Every July, much of Verona heads down the shore. They play in the surf, walk the beach and work on their tans. Come August, they come home. Most of them. But over the years, more than a few Veronans have put down permanent roots at the Jersey Shore for their families and their livelihoods.
Heather MacConnell is one of them, and her business, Artisan Spirit, is a tribute to shore living.
Growing up, MacConnell spent her summers on Long Beach Island. After graduating Verona High School with the class of 1982 and going to college, she moved to Florida before returning to Sea Girt and LBI. Then last October, she found herself up in Spring Lake, catching up with a former VHS teammate. Cara Hudson and her family are long-time owners of two stores in Spring Lake, It’s Good and Just Breezing. Just next door on 3rd Avenue was a vacant storefront and before she knew it MacConnell, who had created her own jewelry line, found herself saying: “Wouldn’t it be great to get a bunch of artisans all together there for the holidays?”
Hudson, who had played with MacConnell on VHS tennis, basketball and softball, handed over the name of the space’s landlord, and MacConnell quickly opened what retailers call a pop-up store. But while most pop-ups fade after a retail season, MacConnell’s Artisan Spirit became a permanent part of the Spring Lake storescape–after MacConnell consulted with Hudson.
“I relied on her to give me an idea of business in Spring Lake,” she says, noting that the demographics and interests of one shore town can vary significantly from the next. “The Hudson family is terrific and I knew they would never steer me wrong.”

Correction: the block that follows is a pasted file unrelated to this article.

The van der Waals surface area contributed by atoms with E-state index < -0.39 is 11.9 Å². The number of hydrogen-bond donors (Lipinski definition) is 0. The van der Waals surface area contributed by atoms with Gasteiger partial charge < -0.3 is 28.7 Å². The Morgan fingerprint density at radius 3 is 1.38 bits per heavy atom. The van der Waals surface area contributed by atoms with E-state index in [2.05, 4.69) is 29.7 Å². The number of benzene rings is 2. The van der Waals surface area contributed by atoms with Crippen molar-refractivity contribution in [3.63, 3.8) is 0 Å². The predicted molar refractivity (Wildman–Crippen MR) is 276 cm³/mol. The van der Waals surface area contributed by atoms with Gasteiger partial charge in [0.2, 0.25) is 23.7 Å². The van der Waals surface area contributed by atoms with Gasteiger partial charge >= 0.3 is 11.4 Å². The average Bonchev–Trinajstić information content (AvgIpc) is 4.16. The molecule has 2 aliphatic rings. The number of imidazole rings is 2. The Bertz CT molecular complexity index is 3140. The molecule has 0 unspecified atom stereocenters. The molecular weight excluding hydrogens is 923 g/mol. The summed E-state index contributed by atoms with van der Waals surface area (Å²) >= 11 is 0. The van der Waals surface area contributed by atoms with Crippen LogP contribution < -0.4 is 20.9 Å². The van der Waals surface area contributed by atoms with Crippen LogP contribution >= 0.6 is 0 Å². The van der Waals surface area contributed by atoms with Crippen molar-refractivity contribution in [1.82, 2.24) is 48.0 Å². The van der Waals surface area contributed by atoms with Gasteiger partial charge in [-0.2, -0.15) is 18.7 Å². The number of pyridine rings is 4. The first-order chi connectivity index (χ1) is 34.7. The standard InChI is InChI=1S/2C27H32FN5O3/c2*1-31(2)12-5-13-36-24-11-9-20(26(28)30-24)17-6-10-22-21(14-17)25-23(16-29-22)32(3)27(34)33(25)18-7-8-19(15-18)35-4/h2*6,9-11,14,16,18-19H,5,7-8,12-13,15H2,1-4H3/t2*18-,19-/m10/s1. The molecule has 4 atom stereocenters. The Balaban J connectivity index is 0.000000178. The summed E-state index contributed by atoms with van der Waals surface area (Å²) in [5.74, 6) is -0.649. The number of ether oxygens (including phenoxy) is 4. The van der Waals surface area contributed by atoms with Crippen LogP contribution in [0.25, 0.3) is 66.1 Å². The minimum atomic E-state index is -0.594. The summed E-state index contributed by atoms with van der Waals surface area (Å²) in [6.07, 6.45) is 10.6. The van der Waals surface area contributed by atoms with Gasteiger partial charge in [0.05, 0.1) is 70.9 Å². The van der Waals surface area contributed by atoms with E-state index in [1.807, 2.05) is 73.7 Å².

Artisan Spirit features the work of craftspeople–MacConnell calls them “makers”–who embody the spirit of coastal living. Corey Hudson makes art pieces like the New Jersey map above from wood reclaimed from the destruction of Hurricane Sandy and the Seaside boardwalk fire. Julie Clauser Pone turns ordinary glasses into beach-bright drinkware. The spoons are from Beach House Living. The makers and their work changes constantly, but MacConnell knows each of them so well that she can tell her customers more than they might expect about the pieces they are buying, and she can share customer reactions back with each artisan.
“These are independent artists and they put their heart and soul into what they do,” says MacConnell. And they are definitely not mass-market. “The whole point is to keep the shopping experience here fresh and not like what you are seeing in other stores.”
That energy is part of the secret sauce at Artisan Spirit. Each of the makers has an established following on social media and social selling sites like Etsy, which amplifies the reach of everything that MacConnell does on the store’s Facebook and Instagram pages. Artisan Spirit also has the support of Spring Lake’s municipal government and chamber of commerce, which work to get the tourists in all year long. The town will, for example, be hosting an outdoor exhibit of works by New Jersey sculptor Seward Johnson from September 17 through January 1, 2017.
No matter what your reason for going down the shore, MacConnell would like to get to know you. “If you’re from Verona,” she says, “come in and say hi.”